Assume, for example, that you are developing your own mobile app (or apps, in my case) and want to be able to send push notifications to these apps every once in a while.
You would require a server that will run somewhere in the background, collect new information every given interval and send relevant notifications to the client apps. You would also need to allow the mobile apps to register and unregister from that server, and supply a simple management console user interface for operations such as browsing though your logs, changing intervals and behaviors and so on.
Thinking it through you realize that you also require a SQL database, that the server has to be fully secured (you would not like anyone hacking in and pushing messages in your behalf into your mobile app, used by unknown users..), and that it has to be reliable and always ready.
Now, you could start by trying to locate a suitable and available server(s) and get it allocated for your purposes, or go out and purchase one. You would also have to make sure that the server (or servers) is licensed and installed with all that is required, from operating system through database engines, all the way to the web-server and other packages with the latest version. Your server should also be exposed to the internet but yet secured.
But even when you finally have that server running, who is going to make sure that the server is always up, operational and taken care of? What about variable bandwidth and storage capacities?
A simple and great solution for your background processing – Windows Azure.
For my server, I start off by creating a Windows Azure SQL Database (No need to put up a fully secured, reliable, always ready SQL Server – CHECK!).
Back in my Visual Studio 2012, I use the “Server Explorer” tab to further create the tables, relations, keys etc., as Windows Azure SQL Databases act as any standard remote SQL server databases, just in the cloud. (No special tools – CHECK!)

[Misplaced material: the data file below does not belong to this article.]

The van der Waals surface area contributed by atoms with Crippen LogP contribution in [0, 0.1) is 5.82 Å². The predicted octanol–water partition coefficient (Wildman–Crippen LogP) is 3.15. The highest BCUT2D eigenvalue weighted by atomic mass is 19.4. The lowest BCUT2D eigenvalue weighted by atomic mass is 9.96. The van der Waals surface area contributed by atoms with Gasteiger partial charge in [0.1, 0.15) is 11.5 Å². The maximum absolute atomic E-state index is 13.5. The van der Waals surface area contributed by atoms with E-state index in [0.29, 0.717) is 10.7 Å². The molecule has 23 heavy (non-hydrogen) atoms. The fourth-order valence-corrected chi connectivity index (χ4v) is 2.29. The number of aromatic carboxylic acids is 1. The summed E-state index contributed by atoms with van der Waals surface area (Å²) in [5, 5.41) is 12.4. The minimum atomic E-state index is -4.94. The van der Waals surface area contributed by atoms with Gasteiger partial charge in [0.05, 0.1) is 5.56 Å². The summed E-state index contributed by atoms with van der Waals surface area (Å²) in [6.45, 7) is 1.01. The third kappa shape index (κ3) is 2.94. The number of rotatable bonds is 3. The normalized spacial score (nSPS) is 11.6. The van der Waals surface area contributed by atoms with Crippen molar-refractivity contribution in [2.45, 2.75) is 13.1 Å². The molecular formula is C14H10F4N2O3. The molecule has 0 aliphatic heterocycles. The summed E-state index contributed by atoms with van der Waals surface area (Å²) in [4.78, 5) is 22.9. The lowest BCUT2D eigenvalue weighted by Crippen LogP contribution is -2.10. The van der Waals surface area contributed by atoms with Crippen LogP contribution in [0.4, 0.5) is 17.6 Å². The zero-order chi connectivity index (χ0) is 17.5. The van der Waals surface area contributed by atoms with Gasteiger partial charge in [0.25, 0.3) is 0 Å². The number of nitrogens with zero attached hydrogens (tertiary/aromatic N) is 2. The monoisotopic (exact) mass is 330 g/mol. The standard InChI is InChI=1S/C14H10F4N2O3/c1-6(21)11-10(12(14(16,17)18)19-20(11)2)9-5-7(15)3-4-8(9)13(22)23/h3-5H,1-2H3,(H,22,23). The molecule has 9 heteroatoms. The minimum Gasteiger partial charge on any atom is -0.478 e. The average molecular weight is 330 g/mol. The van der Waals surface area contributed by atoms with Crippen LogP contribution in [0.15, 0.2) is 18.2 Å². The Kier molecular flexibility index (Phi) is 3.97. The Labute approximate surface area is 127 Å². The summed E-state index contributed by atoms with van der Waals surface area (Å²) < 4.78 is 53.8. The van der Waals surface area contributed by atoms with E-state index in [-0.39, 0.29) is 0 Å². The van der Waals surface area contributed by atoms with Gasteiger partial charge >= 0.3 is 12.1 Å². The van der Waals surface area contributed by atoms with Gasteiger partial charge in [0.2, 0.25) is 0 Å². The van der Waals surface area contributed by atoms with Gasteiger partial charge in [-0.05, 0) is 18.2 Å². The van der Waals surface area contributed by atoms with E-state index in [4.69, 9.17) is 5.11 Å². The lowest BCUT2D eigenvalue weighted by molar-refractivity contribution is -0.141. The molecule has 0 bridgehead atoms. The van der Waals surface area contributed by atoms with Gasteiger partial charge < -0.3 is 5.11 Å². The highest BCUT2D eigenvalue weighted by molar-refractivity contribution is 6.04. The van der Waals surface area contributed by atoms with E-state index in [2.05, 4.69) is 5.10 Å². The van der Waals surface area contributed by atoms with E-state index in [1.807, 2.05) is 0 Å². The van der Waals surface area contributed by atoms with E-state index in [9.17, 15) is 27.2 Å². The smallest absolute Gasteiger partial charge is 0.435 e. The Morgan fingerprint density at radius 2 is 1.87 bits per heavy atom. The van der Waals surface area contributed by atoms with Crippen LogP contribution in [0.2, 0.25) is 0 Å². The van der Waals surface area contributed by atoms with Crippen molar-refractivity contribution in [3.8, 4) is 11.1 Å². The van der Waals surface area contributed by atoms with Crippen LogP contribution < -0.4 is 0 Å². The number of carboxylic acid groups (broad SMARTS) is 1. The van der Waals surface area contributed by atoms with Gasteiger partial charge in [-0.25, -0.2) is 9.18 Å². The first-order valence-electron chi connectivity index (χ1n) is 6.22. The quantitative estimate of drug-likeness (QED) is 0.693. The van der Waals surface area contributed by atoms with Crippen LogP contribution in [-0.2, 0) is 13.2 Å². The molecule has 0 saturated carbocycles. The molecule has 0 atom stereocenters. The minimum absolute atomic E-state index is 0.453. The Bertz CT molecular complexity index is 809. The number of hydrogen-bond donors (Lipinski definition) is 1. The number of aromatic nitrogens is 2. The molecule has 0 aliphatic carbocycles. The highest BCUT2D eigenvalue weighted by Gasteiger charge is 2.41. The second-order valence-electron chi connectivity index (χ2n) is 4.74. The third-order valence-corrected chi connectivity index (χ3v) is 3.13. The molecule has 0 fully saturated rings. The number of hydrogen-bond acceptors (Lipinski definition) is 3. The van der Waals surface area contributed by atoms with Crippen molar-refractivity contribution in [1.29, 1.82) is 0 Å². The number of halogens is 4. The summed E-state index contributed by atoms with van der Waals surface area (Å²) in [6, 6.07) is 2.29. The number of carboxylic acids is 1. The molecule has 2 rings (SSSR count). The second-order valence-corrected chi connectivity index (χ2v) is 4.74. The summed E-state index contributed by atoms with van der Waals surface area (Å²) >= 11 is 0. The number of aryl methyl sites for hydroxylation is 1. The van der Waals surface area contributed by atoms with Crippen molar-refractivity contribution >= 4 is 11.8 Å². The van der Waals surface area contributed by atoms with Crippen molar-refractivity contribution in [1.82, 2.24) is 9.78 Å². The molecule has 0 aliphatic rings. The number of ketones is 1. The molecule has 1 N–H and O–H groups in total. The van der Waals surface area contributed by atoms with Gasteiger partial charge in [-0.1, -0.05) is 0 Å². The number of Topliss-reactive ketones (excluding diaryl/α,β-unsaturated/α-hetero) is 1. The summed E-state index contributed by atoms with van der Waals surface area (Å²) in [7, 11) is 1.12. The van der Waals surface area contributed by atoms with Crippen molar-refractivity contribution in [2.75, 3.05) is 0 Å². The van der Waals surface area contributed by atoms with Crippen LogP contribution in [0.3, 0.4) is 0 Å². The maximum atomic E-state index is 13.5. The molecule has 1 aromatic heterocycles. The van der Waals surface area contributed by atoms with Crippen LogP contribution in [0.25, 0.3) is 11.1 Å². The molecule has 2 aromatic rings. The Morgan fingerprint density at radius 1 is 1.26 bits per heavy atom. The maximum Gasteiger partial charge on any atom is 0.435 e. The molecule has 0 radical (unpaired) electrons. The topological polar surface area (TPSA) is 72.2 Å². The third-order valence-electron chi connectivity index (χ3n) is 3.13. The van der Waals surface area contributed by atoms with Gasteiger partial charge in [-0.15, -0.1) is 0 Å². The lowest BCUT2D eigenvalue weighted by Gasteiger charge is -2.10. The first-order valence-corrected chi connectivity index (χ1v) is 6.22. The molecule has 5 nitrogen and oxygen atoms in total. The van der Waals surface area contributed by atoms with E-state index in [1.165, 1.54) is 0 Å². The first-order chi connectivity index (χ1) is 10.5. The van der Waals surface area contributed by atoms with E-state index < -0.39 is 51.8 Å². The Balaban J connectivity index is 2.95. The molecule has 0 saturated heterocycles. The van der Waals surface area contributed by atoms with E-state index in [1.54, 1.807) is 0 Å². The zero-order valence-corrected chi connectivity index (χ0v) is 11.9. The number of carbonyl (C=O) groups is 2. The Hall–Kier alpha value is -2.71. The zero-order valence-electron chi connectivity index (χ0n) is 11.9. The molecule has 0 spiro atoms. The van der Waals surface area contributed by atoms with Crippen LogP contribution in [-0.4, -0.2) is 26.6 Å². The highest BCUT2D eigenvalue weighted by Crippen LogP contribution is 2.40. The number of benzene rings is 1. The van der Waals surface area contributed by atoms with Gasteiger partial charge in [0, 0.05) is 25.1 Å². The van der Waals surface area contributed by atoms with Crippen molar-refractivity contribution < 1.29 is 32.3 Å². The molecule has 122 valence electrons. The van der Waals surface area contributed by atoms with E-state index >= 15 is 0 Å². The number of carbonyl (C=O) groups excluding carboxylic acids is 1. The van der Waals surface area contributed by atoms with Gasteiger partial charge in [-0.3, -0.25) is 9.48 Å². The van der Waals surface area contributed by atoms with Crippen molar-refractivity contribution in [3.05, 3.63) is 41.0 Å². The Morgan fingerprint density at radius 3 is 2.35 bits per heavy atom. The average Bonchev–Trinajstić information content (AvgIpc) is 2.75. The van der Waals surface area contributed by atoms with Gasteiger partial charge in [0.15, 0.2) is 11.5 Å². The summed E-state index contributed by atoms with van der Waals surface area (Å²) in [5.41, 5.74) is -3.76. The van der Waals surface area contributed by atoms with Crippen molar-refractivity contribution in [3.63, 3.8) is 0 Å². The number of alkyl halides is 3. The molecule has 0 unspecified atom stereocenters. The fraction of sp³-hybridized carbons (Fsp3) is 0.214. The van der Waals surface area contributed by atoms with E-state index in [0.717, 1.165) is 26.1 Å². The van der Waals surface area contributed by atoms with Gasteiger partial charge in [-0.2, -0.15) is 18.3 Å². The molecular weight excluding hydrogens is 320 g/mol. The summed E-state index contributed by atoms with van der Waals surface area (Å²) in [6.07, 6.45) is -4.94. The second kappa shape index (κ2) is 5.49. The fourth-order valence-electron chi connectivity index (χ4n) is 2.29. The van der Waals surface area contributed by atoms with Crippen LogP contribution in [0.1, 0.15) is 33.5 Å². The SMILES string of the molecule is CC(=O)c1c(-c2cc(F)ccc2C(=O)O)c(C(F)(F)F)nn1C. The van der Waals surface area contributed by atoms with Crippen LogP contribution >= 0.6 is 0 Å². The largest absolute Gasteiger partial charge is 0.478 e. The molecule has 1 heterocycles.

Two pieces were still missing from the puzzle: the background service and a management console. Simple solution there – I create a Windows Azure Cloud Service composed of a Worker role and Web role. The Worker role would be used for background processing and the Web role would serve as the management console and Web-API host.
A Windows Azure Web Site would not be a good enough solution for these purposes as it becomes dormant after a short timeout of not receiving new calls, thus any background service will stop working.
You have two options: create both elements through the Windows Azure console and download a ready-made Visual Studio project, or create what you need in Visual Studio using wizards and have Visual Studio take care of creating whatever is required on Azure for you.
I usually choose the latter as it is easier for me to do it all from the Visual Studio environment, where I have everything I need. You would need to install the Windows Azure SDK in order to have the cloud options in your Visual Studio.
Creating a cloud service is as simple as “File/New/Cloud/Windows Azure Cloud Service” (assuming you already have the required live account):
and selecting the desired roles:
The wizard creates ready-made solution and projects for the selected roles, already set to work with Entity Framework 5. The Worker role project already contains stubs for the “Run” and “OnStart” method overrides, allowing you to inject your business logic into the background service, while the Web role (if the preferred MVC 4 pattern selected) is already a full-blown website, with REST support, controllers, models, and everything that you need to form a secured websites, including pre-defined ASP.NET membership.
At this stage, both projects can already be published to Windows Azure. You only have to worry about your specific code. You can also debug both projects using the Visual Studio and the “Windows Azure Compute Emulator” and “IIS Express”, that are installed as part of the Windows Azure SDK install.
So, what do we have here?
We just setup a WebAPI server, a website and a background service running against a SQL server in record time and with minimal effort. Having all of them running on Windows Azure, we also ensured reliability, manageability and consistency for our services.
Using the above steps, it took me less than a day to complete the rest of the code logic and get a push notifications server up and running. Want to see it in action? Check out the Toronto Events and Festivals Windows 8 and Windows Phone 8 apps as well as the Trashswag Windows 8 and Windows Phone 8 apps. Both use this background processing cloud service architecture to collect new information and send notifications to the apps.
If you’d like to go deeper into this concept, I’ve put some demo code on my SkyDrive. Going through the examples, you’ll see that there was very little code required in order to get Windows 8/Windows Phone 8 apps connected to the WebAPI based Windows Azure app. Please note that the WebAPI MVC 4 project uses a bunch of NuGet packages, automatically installed by the wizard within my project. Write me or comment below if you have any questions or need some help.